We computed this index for all genes represented in the NT network (Fig 2) and discovered that, independently of the threshold used, it is distributed accordingly to a multimodal distribution with three peaks (Fig 3A). The highest frequency of the distribution is centered on zero whereas a smaller number of genes show polarization coefficients close to +1 and -1.

Fig 3. Analysis of the NT network using a novel topological index.

The results of the analysis of the NT network using the polarization index. (A) The distribution of polarization coefficient for 4 different significance thresholds defying the NT network. (B) The same distribution from a multi-variate normal model that generates random datasets with similar distributions of correlation coefficients for the normal and tumour tissue but no constrains on the correlation structure between the two tissues. (C) The number of connections towards normal or tumour expressed genes for each of the selected (rs>|0.75|) polarized genes. The x-axis represent the polarized genes sorted by increasing values of polarization index. The y-axis shows the number of tumour-expressed genes correlated to each polarized gene when expressed in normal tissue (positive values) and the number of normal expressed genes correlated to each polarized gene when expressed in tumour tissue (negative values). (D-E) The number of genes and significance (x axis) for the most enriched functional terms in the negative and positively polarized genes respectively.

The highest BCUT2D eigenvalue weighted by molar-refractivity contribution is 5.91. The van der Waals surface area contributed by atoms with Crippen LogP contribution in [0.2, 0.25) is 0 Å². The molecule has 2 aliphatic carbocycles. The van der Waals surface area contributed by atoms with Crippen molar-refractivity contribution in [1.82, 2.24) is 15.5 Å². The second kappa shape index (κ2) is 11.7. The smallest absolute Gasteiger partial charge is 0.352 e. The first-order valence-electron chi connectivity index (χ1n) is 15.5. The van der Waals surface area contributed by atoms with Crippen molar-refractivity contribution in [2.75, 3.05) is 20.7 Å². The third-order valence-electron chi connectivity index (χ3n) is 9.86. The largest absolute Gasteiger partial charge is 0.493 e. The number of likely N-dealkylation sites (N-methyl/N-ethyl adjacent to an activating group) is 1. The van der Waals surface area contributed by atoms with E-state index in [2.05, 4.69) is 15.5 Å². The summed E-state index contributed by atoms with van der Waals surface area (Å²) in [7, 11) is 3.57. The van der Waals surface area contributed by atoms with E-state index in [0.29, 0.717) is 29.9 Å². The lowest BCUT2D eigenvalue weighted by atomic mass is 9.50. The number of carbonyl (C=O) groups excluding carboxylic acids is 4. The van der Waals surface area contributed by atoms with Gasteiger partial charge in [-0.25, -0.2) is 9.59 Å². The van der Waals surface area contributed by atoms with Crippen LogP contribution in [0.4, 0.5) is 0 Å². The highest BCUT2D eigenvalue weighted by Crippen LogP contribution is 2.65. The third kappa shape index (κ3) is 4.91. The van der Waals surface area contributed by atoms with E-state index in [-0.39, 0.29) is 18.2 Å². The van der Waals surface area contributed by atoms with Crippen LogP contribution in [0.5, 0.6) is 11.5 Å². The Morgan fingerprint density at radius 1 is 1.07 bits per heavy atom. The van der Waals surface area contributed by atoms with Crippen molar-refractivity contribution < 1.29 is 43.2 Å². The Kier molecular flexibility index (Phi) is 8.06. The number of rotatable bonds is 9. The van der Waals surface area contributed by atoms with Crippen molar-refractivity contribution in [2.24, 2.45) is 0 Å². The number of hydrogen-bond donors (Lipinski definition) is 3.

We focused subsequent analysis on genes with pol>|0.75|, a very stringent threshold that we found to have less than 1 in 8000 false positives (Fig 3B and S2 Fig). This very stringent threshold identified 146 and 244 positively and negatively polarized genes, respectively (Fig 3C and S2 Table).